At Dartmouth’s Organic Farm, a field lined with neat rows of raised plant beds catches the eye. The beds are a recent feature at the farm, handcrafted for a new initiative: no-till agriculture.
As the name suggests, the method avoids mechanical tilling, which involves the use of tools or machines to turn over and break up soil before cultivation. This sort of tilling comes with its share of undesirable side effects, for both the farmland and the whole environment, as the process is said to disturb natural decomposers like fungi and bacteria, destroy soil structure over time, and contribute to soil erosion globally. What’s more, during tilling, carbon dioxide trapped in the soil is released into the atmosphere, adding to the problem of carbon emissions.
These factors have driven a steady rise of interest in no-till techniques. While no-till farming is not a new idea, it is one that is increasingly taking hold in small, organic farm circles and farm communities as a way of creating healthier soils, says Laura Braasch, who manages programs and operations at the Dartmouth Organic Farm.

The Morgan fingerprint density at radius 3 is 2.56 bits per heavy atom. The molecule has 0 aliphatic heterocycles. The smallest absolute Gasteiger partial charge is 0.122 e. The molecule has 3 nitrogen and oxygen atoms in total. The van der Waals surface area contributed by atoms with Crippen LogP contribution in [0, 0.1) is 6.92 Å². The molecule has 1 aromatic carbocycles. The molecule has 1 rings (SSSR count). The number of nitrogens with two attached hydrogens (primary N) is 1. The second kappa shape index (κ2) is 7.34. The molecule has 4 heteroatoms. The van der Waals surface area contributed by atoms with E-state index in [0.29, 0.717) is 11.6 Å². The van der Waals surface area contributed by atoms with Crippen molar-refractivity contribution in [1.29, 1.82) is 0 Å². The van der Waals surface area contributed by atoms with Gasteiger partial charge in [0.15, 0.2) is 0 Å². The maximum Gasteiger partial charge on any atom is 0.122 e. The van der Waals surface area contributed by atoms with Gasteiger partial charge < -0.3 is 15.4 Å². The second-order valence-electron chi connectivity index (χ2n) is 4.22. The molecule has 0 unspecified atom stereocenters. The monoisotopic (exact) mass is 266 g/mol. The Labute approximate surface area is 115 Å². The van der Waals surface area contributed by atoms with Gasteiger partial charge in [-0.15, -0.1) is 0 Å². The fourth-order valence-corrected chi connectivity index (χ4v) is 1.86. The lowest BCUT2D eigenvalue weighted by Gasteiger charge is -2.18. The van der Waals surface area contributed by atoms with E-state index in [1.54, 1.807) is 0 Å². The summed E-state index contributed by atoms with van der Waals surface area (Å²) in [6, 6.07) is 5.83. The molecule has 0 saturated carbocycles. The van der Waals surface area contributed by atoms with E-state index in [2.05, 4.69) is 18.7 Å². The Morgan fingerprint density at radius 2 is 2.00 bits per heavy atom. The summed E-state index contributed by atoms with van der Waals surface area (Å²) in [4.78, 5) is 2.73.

With help from student groups, Braasch spearheaded the transition of the half-acre field to a no-till system. She researched the method thoroughly, picking and choosing aspects of no-till systems that best suited the farm. The beds were measured, dug, and shaped by Braasch and student volunteers from the Farm Club—a Dartmouth Outdoors Club where student farmers meet and learn how to get involved at the farm—working daily for over a month this spring. “Even though it is a decent amount of effort to convert to a no-till system, in the long run, it will actually be less effort because we won’t be actively tilling our field every season,” says Ethan Smith ’20, an engineering major and Farm Club student who has helped plan and implement the initiative.
Why make these beds at all? Some farms don’t use them, but in a northern climate they are important, says Braasch, because the beds are able to warm up faster in the spring and be ready for planting earlier, thereby extending the growing season. They afford another advantage: To create raised beds, the top soil that covered the now-sunken walking paths between the beds was heaped on top of the beds, making a double layer of nutrient-rich soil available to the growing plants.
“It seems things are going pretty well,” says Sophie Neuhaus ’20, another Farm Club student involved in the project. “Hopefully, if this works really well, it will be a model for other small farms in the area,” she adds.
A few beds at the far end of the field continue to be tilled, to allow comparison and assessment of no-till farming over time. “We’re going to take soil samples each year and compare soils for organic matter and nutrients, while also evaluating how our plants do visibly,” says Braasch. “It’ll be interesting to see what that says in the coming years.”